In the evening of 29th September 1913, he took a ship (SS Dresden) to cross the English Channel from Antwerp, Belgium to Harwich, England. He took dinner on board the ship and then retired to his cabin at about 10PM, leaving word for him to be called the next morning at 6:15AM. Afterwards, he could not be found the next morning. 10 days later, he was found dead in the water off the Dutch coast because of an unknown reason which might be suicide. However, his body was thrown back into water. The First World War broke out about one year later. There was quite some speculation regarding the real cause of his death. Rudolf Diesel has no known grave. Just a simple carved piece of rock in the Rudolf Diesel Memorial Grove in Augsburg, Germany and the magnificient musemum in the M.A.N. (MAN AG) factory in the same town, exist as a direct memorial to one of the finest and saddest engineers the world has known according to the book by John F. Moon.

After Diesel's death, the diesel engine underwent much development, and became a very important replacement for the steam engine in many applications. Because the diesel engine required a heavier, more robust construction than a gasoline engine, it was not widely used in aviation (but see aircraft diesel engine). However, the diesel engine became widespread in many other applications, such as stationary engines, submarines, ships, and much later, locomotives, and in modern times automobiles. Recently, diesel engines have been designed, certified and flown that have overcome the weight penalty in light aircraft. These engines are designed to run on either Diesel fuel or more commonly jet fuel.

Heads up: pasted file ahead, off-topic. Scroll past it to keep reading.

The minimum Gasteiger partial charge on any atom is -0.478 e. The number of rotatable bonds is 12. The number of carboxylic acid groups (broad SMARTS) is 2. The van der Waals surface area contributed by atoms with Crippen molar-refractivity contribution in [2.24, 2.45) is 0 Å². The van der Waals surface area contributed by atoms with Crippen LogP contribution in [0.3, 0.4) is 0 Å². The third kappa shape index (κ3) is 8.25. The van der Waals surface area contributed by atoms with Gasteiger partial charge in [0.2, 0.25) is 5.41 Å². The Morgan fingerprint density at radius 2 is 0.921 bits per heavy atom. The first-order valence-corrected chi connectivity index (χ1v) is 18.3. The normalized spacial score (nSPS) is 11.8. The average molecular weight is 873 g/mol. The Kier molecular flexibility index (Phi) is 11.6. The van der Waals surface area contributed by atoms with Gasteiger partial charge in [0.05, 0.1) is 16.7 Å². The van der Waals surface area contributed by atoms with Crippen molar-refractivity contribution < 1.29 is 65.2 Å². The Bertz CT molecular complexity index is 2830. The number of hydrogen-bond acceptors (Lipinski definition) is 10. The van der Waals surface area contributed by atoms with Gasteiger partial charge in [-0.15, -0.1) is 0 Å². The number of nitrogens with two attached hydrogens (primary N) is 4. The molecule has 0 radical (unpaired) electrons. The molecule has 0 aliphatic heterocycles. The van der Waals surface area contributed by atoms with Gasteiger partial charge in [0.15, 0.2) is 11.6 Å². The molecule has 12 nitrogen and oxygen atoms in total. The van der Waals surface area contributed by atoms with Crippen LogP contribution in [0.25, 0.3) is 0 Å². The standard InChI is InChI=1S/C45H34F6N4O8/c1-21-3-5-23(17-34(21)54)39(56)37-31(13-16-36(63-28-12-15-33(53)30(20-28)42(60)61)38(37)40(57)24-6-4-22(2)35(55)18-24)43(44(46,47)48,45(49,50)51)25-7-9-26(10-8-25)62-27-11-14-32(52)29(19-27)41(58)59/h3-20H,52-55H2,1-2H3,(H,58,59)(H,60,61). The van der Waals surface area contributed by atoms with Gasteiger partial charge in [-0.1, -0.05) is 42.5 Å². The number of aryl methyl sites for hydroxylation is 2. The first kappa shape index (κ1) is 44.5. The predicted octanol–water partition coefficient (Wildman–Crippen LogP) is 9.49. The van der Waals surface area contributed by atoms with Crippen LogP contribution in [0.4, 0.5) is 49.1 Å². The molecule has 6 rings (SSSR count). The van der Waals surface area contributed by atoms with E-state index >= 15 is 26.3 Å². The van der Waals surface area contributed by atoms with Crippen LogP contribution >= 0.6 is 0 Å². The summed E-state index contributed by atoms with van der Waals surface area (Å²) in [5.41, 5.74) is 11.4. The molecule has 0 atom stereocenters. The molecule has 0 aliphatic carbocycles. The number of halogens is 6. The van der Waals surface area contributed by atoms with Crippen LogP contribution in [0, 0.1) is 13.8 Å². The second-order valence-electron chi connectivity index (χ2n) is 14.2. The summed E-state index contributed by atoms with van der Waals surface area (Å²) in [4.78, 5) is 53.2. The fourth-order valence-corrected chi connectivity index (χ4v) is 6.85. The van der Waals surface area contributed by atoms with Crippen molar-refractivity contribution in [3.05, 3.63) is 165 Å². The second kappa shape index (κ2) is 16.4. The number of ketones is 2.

The diesel engine has the benefit of running on cheaper fuels; Diesel was especially interested in using coal dust or vegetable oil as fuel. Although these fuels were not immediately popular, recent rises in fuel prices coupled with concerns about oil reserves have led to more widespread use of vegetable oil and biodiesel. The primary source of fuel remains what became known as Diesel fuel, an oil byproduct derived from refinement of petroleum.


Diesel's inventions


Diesel developed a theory that revolutionized the concept of the combustion engine. He envisioned an engine in which air is compressed to such a degree that there is an extreme rise in temperature. When fuel is injected into the piston chamber with this air, the fuel is ignited by the high temperature of the air, exploding it, forcing the piston down. Diesel soon received a patent for his design and began building experimental models of his engine. The first working model ran in 1893 with 26% efficiency, more than double the efficiency of the steam engine. In 1897 the first diesel engine suitable for practical use operated at a remarkable efficiency of 75%.

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The crowning achievement for Rudolph Diesel's invention came at the 1900 Paris Exposition where the diesel engine took the Grand Prix. To the amazement of all in attendance his engine was fueled by 100% peanut oil. It is essential to understand that Diesel believed the utilization of a biomass fuel to be the real future of his engine. He wanted to provide farmers, small industries and those in isolated communities the opportunity to produce their own fuel and to compete with the large monopolies that controlled all energy production at that time. diesels engine